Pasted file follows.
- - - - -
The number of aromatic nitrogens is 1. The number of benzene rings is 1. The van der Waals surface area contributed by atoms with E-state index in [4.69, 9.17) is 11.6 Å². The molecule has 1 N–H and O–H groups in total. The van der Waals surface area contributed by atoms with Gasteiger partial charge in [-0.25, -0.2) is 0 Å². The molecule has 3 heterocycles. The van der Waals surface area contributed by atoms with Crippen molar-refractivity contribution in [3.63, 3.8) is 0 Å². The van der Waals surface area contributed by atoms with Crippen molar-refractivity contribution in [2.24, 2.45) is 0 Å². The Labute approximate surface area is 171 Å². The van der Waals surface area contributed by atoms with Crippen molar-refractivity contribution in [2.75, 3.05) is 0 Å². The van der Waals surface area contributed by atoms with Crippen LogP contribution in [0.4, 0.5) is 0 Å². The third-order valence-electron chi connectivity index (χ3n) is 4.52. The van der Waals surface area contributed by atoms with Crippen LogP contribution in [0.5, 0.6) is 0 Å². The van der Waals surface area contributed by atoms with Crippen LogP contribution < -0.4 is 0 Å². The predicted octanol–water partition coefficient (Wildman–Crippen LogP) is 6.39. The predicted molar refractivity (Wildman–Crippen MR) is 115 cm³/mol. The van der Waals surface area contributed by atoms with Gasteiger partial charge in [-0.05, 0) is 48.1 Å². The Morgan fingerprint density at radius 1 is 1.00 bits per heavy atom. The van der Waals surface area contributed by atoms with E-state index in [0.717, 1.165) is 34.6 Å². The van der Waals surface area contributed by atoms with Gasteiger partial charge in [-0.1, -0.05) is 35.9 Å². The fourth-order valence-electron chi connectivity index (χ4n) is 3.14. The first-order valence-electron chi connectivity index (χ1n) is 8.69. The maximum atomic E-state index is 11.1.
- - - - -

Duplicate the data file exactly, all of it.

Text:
The number of aromatic nitrogens is 1. The number of benzene rings is 1. The van der Waals surface area contributed by atoms with E-state index in [4.69, 9.17) is 11.6 Å². The molecule has 1 N–H and O–H groups in total. The van der Waals surface area contributed by atoms with Gasteiger partial charge in [-0.25, -0.2) is 0 Å². The molecule has 3 heterocycles. The van der Waals surface area contributed by atoms with Crippen molar-refractivity contribution in [3.63, 3.8) is 0 Å². The van der Waals surface area contributed by atoms with Crippen molar-refractivity contribution in [2.24, 2.45) is 0 Å². The Labute approximate surface area is 171 Å². The van der Waals surface area contributed by atoms with Crippen molar-refractivity contribution in [2.75, 3.05) is 0 Å². The van der Waals surface area contributed by atoms with Crippen LogP contribution in [0.4, 0.5) is 0 Å². The third-order valence-electron chi connectivity index (χ3n) is 4.52. The van der Waals surface area contributed by atoms with Crippen LogP contribution in [0.5, 0.6) is 0 Å². The van der Waals surface area contributed by atoms with Crippen LogP contribution < -0.4 is 0 Å². The predicted octanol–water partition coefficient (Wildman–Crippen LogP) is 6.39. The predicted molar refractivity (Wildman–Crippen MR) is 115 cm³/mol. The van der Waals surface area contributed by atoms with Gasteiger partial charge in [-0.05, 0) is 48.1 Å². The Morgan fingerprint density at radius 1 is 1.00 bits per heavy atom. The van der Waals surface area contributed by atoms with E-state index in [0.717, 1.165) is 34.6 Å². The van der Waals surface area contributed by atoms with Gasteiger partial charge in [-0.1, -0.05) is 35.9 Å². The fourth-order valence-electron chi connectivity index (χ4n) is 3.14. The first-order valence-electron chi connectivity index (χ1n) is 8.69. The maximum atomic E-state index is 11.1.